Chapter 4

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Chapter 4

  1. 1. OPERATING SYSTEM Chapter-4
  2. 2. LETS EXPLORE OS  Interface between user and the hardware  Allocates and manages the resources-value for money  Reclaim lost resources  Manages the input, processing and output eg. Steward in a restaurant  Transforms a raw piece of hardware into a machine  Supports all application software  Loads programs into main memory
  3. 3. ABSTRACT VIEW OF SYSTEM COMPONENTS
  4. 4. WHAT AN OS DOES FOR A LIVING.. loop forever { run the process for a while. stop process and save its state. load state of another process. }
  5. 5. PROGRAM STATES
  6. 6. DIFFERENCE BETWEEN TYPES OF PROGRAMS  Do lot of computation  Eg. Programs computing value of π  No wastage of CPU time  Do lot of I/O transactions  Eg. Online railway reservation program  Lot of CPU time is wasted COMPUTE BOUNDPROGRAMS I/OBOUNDPROGRAMS
  7. 7. MULTIPROGRAMMING  Concurrent residency of many programs in the main memory of the computer  Reduced CPU idle time-GREATER CPU EFFICIENCY  Greater memory efficiency-COMPLETE MEMORY UTILIZATION  Eg. of multiprogramming OS are VAX, VMS, UNIX
  8. 8. WORKING OF OS
  9. 9. FUNCTIONAL UNITS OF AN OS
  10. 10. FUNCTIONAL UNITS OF AN OS  Schedular & resource allocator- decides when to introduce new programs in memory and the order of execution  File manager-manages secondary or magnetic storage, organizing and accessing data
  11. 11. FUNCTIONAL UNITS OF AN OS  I/O handler-manages I/O devices, handles device errors, device independence, efficient organization and access of data on I/O devices  Memory management-implements multiprogramming, protection of user work area, provides memory space to users  Dispatcher-allocates CPU to next scheduled program
  12. 12. AN OS IS A RESOURCE ALLOCATOR “Mama says: It’s good to share!”  Multiple users (?) get all computing resources “simultaneously”:  Cpu time  Memory (ram, swap, working set, virtual,..)  File system (storage space)  I/O devices (display, printers, mouse,..)  Clock  The OS should give every user the illusion that she is getting all resources to herself (not sharing!)
  13. 13. PROCESSOR MANAGEMENT  Time sharing scheduling (round robin)- • Each program has a fixed amount of time to execute • After leaving CPU, current program joins at the end of the queue • Multiple users share the computer simultaneously • Gives a feel of dedicated single user system • Improved response time • Provides interactive environment • Resources can be shared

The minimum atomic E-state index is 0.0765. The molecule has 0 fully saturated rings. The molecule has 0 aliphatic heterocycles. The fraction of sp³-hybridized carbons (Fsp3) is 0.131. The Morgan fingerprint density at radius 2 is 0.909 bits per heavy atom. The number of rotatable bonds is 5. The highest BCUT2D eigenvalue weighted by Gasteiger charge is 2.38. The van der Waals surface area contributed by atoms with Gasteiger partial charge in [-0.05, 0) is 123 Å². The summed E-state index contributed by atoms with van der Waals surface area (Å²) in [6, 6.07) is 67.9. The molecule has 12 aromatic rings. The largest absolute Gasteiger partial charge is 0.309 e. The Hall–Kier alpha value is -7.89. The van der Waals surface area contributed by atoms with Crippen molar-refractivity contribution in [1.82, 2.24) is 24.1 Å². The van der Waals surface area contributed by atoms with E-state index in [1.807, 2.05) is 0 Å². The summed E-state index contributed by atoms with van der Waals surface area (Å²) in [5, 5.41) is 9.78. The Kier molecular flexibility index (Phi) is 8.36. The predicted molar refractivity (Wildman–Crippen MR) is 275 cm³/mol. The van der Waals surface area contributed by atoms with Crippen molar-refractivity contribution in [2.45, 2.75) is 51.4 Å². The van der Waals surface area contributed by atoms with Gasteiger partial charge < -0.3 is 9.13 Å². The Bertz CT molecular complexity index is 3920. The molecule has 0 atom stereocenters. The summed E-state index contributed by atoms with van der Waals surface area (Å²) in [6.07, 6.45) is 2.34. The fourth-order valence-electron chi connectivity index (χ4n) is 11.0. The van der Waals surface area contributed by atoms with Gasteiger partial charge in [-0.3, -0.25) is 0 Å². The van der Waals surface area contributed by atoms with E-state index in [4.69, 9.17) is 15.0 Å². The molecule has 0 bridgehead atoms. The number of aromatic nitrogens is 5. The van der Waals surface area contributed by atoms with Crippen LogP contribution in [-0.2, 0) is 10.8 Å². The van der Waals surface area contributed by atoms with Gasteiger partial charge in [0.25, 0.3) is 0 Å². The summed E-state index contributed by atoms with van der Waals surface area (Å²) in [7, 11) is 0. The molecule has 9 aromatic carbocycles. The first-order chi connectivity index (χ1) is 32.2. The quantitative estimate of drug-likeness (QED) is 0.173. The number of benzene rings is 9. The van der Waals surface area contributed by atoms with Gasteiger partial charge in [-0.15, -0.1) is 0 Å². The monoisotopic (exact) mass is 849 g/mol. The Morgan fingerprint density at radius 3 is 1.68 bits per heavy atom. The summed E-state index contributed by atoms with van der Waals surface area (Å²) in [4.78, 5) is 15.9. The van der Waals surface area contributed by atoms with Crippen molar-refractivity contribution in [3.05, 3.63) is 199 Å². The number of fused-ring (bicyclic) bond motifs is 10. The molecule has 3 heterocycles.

14. 14. MEMORY MANAGEMENT  Partitioning – • To accommodate many programs in memory, partitioning is done • Can be fixed size partitions- equal / unequal • Leads to memory wastage OS 10K 10K 10K OS 4K 6K 20K EQUAL SIZED PARTITIONS UNEQUAL SIZED PARTITIONS
  15. 15. MEMORY MANAGEMENT Dynamic Memory Relocation-solution to memory wastage
  16. 16. MEMORY MANAGEMENT  Dynamic memory relocation OS 10K-BLANK 6K-PROG B 4K-BLANK 8K-PROG D 2K-BLANK OS 6K-PROG B 8K-PROG D 16K-BLANK BEFORE Memory wastage AFTER DYNAMIC RELOCATION
  17. 17. VIRTUAL MEMORY • Allows writing programs larger than the main memory • Gives illusion of very large memory(combo of auxiliary and main memory) • Generates a virtual address-that is not a real physical memory address • Virtual address can be more than physical address • It is the logical / symbolic representation of a location in hardware
  18. 18. VIRTUAL MEMORY • OS divides main memory into equal size pages • Pages and blocks are of same size • Page is loaded in memory only on demand • A page table helps keeping track of which page in memory is storing which block • Set of pages in main memory is known as working set.
  19. 19. ADVANTAGES OF VIRTUAL MEMORY • Memory efficiency • Only active pages(on demand) are resident in the memory • Any page of any program can fir into any page of the main memory • Protection • There is separate page table for each user • Sharing • Same page can be shared by two programs using the page table settings
  20. 20. DEVICE MANAGEMENT  OS maintains speed balance between CPU and I/O device  Characteristics of I/O devices-  Speed  Unit of transfer  Data representation  Permissible operations  Error conditions  Sharing
  21. 21. BUFFERING  A temporary storage area (buffers) to read data from input device or send data to the output device  Keeps CPU busy • Because I /O operation is slow
  22. 22. BUFFERING • Input Buffering • When two buffers are used it is known as Double Buffering
  23. 23. BUFFERING • Output Buffering
  24. 24. SPOOLING • Simultaneous Peripheral Operation on Line • Helps buffering process • Used for non-shareable devices • Eg. Rush hour on printer • Process held up--long waiting time • In spooling data of every user is temporarily written on hard disk